|US5812142||Sep 30, 1994||Sep 22, 1998||Apple Computer, Inc.||Motion movement cueing through synchronized display port and image|
|US5823879||Dec 3, 1996||Oct 20, 1998||Sheldon F. Goldberg||Network gaming system|
|US5835692||Mar 24, 1997||Nov 10, 1998||International Business Machines Corporation||System and method for providing mapping notation in interactive video displays|
|US5838326||Sep 26, 1996||Nov 17, 1998||Xerox Corporation||System for moving document objects in a 3-D workspace|
|US5850218||Feb 19, 1997||Dec 15, 1998||Time Warner Entertainment Company L.P.||Inter-active program guide with default selection control|
|US5861885||Jul 18, 1997||Jan 19, 1999||Silicon Graphics, Inc.||Method and apparatus for indicating selected objects by spotlight|
|US5874956||Nov 12, 1996||Feb 23, 1999||Platinum Technology||Apparatus and method for three dimensional manipulation of point of view and object|
|US5880725||Aug 5, 1996||Mar 9, 1999||Altera Corporation||Computer user interface having tiled and overlapped window areas|
|US5880733||Apr 30, 1996||Mar 9, 1999||Microsoft Corporation||Display system and method for displaying windows of an operating system to provide a three-dimensional workspace for a computer system|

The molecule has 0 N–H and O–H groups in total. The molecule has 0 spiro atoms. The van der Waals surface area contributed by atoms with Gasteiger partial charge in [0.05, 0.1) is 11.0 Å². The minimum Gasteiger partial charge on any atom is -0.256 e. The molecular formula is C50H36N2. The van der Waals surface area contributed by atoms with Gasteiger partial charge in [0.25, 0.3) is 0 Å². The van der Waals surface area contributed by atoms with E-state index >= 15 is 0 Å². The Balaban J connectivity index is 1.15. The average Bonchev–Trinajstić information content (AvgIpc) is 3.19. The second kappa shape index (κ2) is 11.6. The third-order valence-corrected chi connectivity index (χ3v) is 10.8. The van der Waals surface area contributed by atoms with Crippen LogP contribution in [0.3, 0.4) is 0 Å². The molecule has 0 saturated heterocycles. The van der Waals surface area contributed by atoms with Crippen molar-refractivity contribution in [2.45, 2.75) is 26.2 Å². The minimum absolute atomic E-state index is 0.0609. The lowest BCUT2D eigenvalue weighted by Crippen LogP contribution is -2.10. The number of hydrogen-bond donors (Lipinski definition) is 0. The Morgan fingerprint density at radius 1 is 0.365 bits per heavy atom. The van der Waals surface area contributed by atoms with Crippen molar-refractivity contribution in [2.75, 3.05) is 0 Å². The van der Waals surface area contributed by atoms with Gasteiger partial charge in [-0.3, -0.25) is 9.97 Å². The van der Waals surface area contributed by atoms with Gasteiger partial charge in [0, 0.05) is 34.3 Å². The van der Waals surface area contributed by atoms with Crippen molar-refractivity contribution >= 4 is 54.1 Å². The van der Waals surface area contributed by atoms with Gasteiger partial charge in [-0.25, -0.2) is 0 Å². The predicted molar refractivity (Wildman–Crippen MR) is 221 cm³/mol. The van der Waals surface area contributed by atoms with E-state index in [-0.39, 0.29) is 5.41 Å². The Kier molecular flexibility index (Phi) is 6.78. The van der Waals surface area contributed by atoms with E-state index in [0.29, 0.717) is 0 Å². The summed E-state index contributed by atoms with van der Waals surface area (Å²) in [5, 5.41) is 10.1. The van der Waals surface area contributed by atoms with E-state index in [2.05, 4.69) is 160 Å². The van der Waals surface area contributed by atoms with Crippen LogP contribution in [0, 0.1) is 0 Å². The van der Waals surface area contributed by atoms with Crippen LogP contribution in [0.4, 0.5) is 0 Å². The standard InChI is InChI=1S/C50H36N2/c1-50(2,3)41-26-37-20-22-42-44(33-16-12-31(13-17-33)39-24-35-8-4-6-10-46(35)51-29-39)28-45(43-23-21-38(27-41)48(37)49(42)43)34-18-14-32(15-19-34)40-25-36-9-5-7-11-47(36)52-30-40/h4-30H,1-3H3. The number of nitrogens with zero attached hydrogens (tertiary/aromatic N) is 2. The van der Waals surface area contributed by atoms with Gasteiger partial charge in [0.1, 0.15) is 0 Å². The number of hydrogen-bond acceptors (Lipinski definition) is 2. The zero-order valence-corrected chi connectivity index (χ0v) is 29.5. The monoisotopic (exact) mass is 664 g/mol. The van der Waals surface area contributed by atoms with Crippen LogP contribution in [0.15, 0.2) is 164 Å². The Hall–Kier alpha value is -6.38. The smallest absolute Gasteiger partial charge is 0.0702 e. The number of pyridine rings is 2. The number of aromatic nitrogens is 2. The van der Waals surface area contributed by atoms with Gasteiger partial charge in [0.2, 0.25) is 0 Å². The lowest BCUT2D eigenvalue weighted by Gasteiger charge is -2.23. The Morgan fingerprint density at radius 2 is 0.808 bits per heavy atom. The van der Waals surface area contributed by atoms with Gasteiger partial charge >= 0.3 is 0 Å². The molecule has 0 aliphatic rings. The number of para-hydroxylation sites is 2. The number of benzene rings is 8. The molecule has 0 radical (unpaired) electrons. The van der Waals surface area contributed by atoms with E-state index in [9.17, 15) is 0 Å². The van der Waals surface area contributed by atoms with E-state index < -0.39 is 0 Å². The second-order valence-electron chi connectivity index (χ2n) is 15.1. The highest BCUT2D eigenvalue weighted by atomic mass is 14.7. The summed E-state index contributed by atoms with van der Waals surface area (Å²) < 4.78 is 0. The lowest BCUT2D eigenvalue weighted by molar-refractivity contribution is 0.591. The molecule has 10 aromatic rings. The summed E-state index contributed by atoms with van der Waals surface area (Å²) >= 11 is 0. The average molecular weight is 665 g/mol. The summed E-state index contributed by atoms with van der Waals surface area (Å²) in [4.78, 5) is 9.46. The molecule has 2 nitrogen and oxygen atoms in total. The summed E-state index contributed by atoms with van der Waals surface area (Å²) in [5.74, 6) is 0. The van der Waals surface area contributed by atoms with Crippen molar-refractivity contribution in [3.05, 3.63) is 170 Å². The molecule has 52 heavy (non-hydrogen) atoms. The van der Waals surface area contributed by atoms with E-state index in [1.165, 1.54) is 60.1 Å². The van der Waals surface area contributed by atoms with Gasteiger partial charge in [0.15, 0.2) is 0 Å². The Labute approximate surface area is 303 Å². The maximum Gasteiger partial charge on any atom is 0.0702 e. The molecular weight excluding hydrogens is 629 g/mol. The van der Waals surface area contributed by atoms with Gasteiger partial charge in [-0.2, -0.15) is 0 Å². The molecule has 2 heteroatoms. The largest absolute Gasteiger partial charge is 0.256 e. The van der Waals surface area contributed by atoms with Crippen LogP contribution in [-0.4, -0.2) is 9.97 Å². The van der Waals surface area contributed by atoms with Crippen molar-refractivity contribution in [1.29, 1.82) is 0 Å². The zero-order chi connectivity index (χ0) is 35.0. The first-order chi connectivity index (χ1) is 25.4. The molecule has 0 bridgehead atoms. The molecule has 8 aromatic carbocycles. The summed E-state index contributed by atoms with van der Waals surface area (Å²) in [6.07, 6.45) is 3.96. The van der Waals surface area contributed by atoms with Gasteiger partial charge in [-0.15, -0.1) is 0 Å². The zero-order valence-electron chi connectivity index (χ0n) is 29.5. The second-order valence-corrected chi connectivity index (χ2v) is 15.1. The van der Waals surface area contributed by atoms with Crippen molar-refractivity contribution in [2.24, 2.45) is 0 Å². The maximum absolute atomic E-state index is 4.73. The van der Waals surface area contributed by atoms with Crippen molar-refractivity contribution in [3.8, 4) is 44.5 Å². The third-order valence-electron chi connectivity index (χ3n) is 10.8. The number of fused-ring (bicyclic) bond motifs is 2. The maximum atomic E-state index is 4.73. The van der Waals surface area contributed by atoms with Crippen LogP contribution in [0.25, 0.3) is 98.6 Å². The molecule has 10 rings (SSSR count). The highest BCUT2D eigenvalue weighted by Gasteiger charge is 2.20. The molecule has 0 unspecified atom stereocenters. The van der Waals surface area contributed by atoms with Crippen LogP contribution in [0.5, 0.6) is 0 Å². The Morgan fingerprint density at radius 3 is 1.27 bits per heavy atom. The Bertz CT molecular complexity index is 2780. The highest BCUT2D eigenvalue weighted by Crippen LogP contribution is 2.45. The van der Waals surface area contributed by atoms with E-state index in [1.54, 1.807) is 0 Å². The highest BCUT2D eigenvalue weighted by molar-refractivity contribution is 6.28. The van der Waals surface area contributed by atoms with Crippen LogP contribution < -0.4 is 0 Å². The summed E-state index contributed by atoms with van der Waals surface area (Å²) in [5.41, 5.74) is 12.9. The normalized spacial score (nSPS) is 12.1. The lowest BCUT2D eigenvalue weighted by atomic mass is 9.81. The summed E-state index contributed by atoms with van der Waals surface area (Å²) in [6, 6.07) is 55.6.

|US5905523||Jun 28, 1996||May 18, 1999||Two Way Tv Limited||Interactive system|
|US5912664||Nov 10, 1997||Jun 15, 1999||Lucent Technologies Inc.||Program category selection with filtered data and displayed cascaded cards|
|US5945976||Dec 10, 1996||Aug 31, 1999||Hitachi, Ltd.||Graphic data processing system|
|US5999944||Feb 27, 1998||Dec 7, 1999||Oracle Corporation||Method and apparatus for implementing dynamic VRML|
|US6002403||Jun 17, 1996||Dec 14, 1999||Sony Corporation||Graphical navigation control for selecting applications on visual walls|
|US6008803||Aug 7, 1998||Dec 28, 1999||Microsoft Corporation||System for displaying programming information|
|US6009210||Mar 5, 1997||Dec 28, 1999||Digital Equipment Corporation||Hands-free interface to a virtual reality environment using head tracking|
|US6014142||Nov 24, 1998||Jan 11, 2000||Platinum Technology Ip, Inc.||Apparatus and method for three dimensional manipulation of point of view and object|
|US6028600||Jun 2, 1997||Feb 22, 2000||Sony Corporation||Rotary menu wheel interface|
|US6054997||Aug 29, 1997||Apr 25, 2000||Mitsubishi Electric Information Technology Center America, Inc.||System and method for determining distances between polyhedrons by clipping polyhedron edge features against voronoi regions|
|US6061064||Aug 27, 1996||May 9, 2000||Sun Microsystems, Inc.||System and method for providing and using a computer user interface with a view space having discrete portions|